If the end user just re-enabled Google Play Services and they still need to download an update to Google Play Services, your app will display an alert requesting the end user reboot their device. This reboot is strictly enforced if your app includes the "android.permission.RECEIVE_BOOT_COMPLETED" permission. In this case, your app won't be able to get past this alert until the end user reboots the device. If the "android.permission.RECEIVE_BOOT_COMPLETED" permission is not requested by your app, it will recommend the user reboot their device, but will have no means of enforcing it. This reboot is recommended to get around potential DF-DLA-15 errors from the Google Play store while updating Google Play Services.

Limitations

Note that the base logic layer does not account for issues that may occur while trying to connect to Google Play Services and use Google's APIs. It will only guarantee that the app has access to the correct version of the Google Play Services .apk at all times. When it's time for your plugin to connect to Google Play Services, be sure to follow the Accessing Google APIs and Runtime Permissions guides.

Corona Native Gotchas

To use the base logic layer with a Corona Native project, you will need to identify which components of Google Play Services are being used with <meta-data> tags in the <application> block of your application's AndroidManifest.xml. These tags are used to identify components of Google Play Services that may need additional process. The format for these <meta-data> tags is as follows:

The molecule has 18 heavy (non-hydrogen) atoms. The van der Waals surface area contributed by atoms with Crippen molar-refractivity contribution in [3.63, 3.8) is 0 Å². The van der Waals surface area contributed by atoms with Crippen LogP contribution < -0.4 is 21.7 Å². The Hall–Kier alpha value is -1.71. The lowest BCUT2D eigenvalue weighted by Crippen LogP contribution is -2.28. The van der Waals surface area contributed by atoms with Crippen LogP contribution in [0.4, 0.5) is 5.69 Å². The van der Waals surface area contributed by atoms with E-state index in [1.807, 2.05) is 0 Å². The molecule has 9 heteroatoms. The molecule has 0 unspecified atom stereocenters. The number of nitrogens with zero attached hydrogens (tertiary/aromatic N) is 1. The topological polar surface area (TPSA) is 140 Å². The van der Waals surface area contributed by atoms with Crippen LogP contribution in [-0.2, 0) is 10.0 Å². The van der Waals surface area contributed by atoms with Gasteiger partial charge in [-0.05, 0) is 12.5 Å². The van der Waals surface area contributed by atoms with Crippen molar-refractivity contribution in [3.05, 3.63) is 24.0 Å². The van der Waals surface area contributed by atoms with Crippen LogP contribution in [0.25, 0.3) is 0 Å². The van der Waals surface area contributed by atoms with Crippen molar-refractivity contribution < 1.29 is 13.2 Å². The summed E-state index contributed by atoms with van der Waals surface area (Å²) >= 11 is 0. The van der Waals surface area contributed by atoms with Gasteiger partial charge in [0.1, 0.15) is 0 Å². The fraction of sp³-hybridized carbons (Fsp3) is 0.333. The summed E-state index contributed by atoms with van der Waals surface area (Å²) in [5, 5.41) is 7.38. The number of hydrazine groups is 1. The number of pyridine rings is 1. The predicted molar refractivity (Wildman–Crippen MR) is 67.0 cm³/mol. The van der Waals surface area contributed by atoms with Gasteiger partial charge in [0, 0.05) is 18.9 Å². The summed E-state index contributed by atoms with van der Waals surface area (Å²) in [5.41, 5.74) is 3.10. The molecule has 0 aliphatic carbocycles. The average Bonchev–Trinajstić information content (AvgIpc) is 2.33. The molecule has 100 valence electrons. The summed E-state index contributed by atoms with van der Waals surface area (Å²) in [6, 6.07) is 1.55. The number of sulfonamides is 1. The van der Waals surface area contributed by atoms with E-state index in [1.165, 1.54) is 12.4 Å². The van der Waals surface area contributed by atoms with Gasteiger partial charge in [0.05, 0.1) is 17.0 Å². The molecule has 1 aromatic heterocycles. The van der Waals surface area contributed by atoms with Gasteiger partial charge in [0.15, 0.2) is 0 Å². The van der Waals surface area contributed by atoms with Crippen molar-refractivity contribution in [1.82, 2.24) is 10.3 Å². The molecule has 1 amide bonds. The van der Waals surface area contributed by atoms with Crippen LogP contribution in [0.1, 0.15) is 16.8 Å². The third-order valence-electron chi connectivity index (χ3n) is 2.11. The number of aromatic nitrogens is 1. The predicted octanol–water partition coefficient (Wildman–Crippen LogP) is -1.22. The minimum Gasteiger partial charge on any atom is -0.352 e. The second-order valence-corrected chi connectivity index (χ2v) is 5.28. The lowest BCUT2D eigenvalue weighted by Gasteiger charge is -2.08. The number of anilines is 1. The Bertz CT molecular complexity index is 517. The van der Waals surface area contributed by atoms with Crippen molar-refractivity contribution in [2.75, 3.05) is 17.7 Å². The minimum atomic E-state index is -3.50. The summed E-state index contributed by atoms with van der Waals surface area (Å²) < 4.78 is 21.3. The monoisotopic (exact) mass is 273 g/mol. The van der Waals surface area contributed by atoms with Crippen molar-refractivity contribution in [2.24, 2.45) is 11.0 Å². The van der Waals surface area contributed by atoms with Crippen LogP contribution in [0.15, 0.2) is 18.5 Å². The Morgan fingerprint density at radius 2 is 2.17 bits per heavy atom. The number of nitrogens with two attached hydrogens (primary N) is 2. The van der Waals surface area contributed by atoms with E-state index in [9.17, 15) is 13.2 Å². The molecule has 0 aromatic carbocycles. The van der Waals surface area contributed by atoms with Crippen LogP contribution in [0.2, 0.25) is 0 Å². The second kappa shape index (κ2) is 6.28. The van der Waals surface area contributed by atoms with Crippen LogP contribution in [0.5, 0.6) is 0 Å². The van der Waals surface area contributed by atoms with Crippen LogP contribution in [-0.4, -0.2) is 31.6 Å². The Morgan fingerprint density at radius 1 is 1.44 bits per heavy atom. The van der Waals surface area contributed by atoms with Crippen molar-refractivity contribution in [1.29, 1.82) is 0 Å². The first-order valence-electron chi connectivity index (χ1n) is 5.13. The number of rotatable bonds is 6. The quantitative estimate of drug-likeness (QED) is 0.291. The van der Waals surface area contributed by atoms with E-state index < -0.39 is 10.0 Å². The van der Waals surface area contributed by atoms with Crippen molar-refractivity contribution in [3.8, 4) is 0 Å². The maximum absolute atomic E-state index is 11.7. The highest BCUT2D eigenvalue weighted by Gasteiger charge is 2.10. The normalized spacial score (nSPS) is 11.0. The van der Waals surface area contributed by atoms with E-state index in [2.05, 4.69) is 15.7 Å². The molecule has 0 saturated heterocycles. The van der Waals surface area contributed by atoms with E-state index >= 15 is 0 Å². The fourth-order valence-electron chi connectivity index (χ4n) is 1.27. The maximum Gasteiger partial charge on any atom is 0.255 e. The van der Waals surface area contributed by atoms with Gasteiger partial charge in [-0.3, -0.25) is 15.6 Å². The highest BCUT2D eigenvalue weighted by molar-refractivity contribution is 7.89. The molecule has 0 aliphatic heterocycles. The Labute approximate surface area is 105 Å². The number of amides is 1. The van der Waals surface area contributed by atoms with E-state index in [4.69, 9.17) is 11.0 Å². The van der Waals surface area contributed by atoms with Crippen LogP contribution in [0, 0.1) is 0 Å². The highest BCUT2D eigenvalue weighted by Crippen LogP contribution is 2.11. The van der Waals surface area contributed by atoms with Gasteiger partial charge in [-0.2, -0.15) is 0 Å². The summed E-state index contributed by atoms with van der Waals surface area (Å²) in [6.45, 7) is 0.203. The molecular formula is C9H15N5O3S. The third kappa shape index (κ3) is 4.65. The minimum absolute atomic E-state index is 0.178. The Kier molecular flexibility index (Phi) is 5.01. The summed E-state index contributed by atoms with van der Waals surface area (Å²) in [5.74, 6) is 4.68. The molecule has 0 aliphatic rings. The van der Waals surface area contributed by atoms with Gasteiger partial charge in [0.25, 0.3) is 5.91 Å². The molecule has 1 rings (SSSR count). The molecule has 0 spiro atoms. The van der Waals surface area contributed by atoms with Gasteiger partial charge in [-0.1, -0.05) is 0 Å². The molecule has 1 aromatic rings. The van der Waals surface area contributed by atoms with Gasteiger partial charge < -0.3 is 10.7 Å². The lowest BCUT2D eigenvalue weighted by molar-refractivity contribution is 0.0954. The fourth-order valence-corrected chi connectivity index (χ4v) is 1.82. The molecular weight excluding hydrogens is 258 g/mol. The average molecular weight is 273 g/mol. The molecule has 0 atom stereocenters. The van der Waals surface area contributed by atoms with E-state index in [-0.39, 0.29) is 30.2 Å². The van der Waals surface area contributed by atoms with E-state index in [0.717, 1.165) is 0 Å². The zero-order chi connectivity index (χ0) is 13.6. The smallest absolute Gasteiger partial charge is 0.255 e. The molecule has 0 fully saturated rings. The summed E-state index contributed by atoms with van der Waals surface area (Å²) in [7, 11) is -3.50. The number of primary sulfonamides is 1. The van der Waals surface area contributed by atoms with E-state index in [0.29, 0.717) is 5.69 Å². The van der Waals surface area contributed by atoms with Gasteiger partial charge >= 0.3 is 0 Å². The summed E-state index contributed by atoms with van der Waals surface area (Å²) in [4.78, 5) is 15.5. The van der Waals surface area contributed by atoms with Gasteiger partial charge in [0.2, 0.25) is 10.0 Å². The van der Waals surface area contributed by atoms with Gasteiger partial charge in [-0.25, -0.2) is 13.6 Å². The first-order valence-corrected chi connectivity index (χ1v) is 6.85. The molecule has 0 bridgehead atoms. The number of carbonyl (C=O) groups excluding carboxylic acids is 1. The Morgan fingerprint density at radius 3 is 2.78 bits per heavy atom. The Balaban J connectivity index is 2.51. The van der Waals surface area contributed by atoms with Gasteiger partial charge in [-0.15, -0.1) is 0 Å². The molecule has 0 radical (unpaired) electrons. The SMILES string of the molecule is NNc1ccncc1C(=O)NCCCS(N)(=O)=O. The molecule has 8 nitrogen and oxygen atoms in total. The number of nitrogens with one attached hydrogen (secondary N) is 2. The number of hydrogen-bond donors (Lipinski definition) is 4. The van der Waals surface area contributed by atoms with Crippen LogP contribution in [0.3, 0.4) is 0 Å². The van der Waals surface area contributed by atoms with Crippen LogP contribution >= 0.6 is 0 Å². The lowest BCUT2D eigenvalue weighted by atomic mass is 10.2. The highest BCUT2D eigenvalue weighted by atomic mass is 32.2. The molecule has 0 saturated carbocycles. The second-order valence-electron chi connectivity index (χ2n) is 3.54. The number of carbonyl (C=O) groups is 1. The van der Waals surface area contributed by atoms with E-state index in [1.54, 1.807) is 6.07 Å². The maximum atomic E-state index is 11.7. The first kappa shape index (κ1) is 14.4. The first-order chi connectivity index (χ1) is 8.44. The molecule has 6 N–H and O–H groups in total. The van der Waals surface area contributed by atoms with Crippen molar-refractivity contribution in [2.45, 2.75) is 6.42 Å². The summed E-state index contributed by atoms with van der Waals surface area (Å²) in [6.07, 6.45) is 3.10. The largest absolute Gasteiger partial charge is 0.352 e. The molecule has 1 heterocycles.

<meta-data android:name="usesGooglePlayServicesComponent[PascalCase_NAME_OF_COMPONENT]" android:value="true" />

Here, [PascalCase_NAME_OF_COMPONENT] corresponds to the [COMPONENT_NAME] that would be specified in the dependencies block of your project's build.gradle. For example, if the dependencies block of your build.gradle includes compile 'com.google.android.gms:play-services-ads:9.6.1', you would need to include the following in the <application> block of AndroidManifest.xml:

<meta-data android:name="usesGooglePlayServicesComponentAds" android:value="true" />

Including Dependency Plugins

To include a dependency plugin when submitting your plugin, add an entry to the coronaManifestdependencies table of your plugin's android/metadata.lua:

local metadata =
{
    plugin =
    {
        -- ...
    },
    coronaManifest = {